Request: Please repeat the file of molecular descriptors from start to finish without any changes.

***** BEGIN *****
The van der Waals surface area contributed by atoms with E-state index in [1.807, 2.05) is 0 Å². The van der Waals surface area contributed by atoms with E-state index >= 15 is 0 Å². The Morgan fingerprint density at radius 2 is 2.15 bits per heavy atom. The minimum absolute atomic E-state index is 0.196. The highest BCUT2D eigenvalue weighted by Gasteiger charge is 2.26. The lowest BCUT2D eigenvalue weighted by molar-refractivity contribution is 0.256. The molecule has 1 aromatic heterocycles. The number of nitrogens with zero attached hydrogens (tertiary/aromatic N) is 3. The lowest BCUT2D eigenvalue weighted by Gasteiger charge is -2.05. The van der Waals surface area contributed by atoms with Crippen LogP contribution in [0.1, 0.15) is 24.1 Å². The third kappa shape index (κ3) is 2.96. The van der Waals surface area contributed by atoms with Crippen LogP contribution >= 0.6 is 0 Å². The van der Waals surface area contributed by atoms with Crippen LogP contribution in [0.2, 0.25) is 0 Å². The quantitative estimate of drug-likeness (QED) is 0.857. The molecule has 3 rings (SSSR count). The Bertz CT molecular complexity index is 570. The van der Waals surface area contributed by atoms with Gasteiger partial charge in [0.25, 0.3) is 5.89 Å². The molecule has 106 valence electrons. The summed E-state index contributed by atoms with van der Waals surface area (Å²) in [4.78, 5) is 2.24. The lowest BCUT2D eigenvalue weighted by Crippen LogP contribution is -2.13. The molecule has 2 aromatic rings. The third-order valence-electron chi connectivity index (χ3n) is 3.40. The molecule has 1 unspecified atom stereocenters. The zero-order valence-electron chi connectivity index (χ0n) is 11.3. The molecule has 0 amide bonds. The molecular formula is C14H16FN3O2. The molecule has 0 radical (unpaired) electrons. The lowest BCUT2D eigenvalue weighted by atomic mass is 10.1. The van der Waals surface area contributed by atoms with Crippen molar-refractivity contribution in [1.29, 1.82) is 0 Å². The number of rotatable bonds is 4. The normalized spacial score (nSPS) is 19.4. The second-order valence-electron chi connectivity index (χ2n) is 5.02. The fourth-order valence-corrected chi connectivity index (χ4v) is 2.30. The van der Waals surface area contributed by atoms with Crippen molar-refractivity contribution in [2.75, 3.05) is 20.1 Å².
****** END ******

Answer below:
The van der Waals surface area contributed by atoms with E-state index in [1.807, 2.05) is 0 Å². The van der Waals surface area contributed by atoms with E-state index >= 15 is 0 Å². The Morgan fingerprint density at radius 2 is 2.15 bits per heavy atom. The minimum absolute atomic E-state index is 0.196. The highest BCUT2D eigenvalue weighted by Gasteiger charge is 2.26. The lowest BCUT2D eigenvalue weighted by molar-refractivity contribution is 0.256. The molecule has 1 aromatic heterocycles. The number of nitrogens with zero attached hydrogens (tertiary/aromatic N) is 3. The lowest BCUT2D eigenvalue weighted by Gasteiger charge is -2.05. The van der Waals surface area contributed by atoms with Crippen LogP contribution in [0.1, 0.15) is 24.1 Å². The third kappa shape index (κ3) is 2.96. The van der Waals surface area contributed by atoms with Crippen LogP contribution >= 0.6 is 0 Å². The van der Waals surface area contributed by atoms with Crippen LogP contribution in [0.2, 0.25) is 0 Å². The quantitative estimate of drug-likeness (QED) is 0.857. The molecule has 3 rings (SSSR count). The Bertz CT molecular complexity index is 570. The van der Waals surface area contributed by atoms with Gasteiger partial charge in [0.25, 0.3) is 5.89 Å². The molecule has 106 valence electrons. The summed E-state index contributed by atoms with van der Waals surface area (Å²) in [4.78, 5) is 2.24. The lowest BCUT2D eigenvalue weighted by Crippen LogP contribution is -2.13. The molecule has 2 aromatic rings. The third-order valence-electron chi connectivity index (χ3n) is 3.40. The molecule has 1 unspecified atom stereocenters. The zero-order valence-electron chi connectivity index (χ0n) is 11.3. The molecule has 0 amide bonds. The molecular formula is C14H16FN3O2. The molecule has 0 radical (unpaired) electrons. The lowest BCUT2D eigenvalue weighted by atomic mass is 10.1. The van der Waals surface area contributed by atoms with Crippen molar-refractivity contribution in [1.29, 1.82) is 0 Å². The number of rotatable bonds is 4. The normalized spacial score (nSPS) is 19.4. The second-order valence-electron chi connectivity index (χ2n) is 5.02. The fourth-order valence-corrected chi connectivity index (χ4v) is 2.30. The van der Waals surface area contributed by atoms with Crippen molar-refractivity contribution in [2.75, 3.05) is 20.1 Å².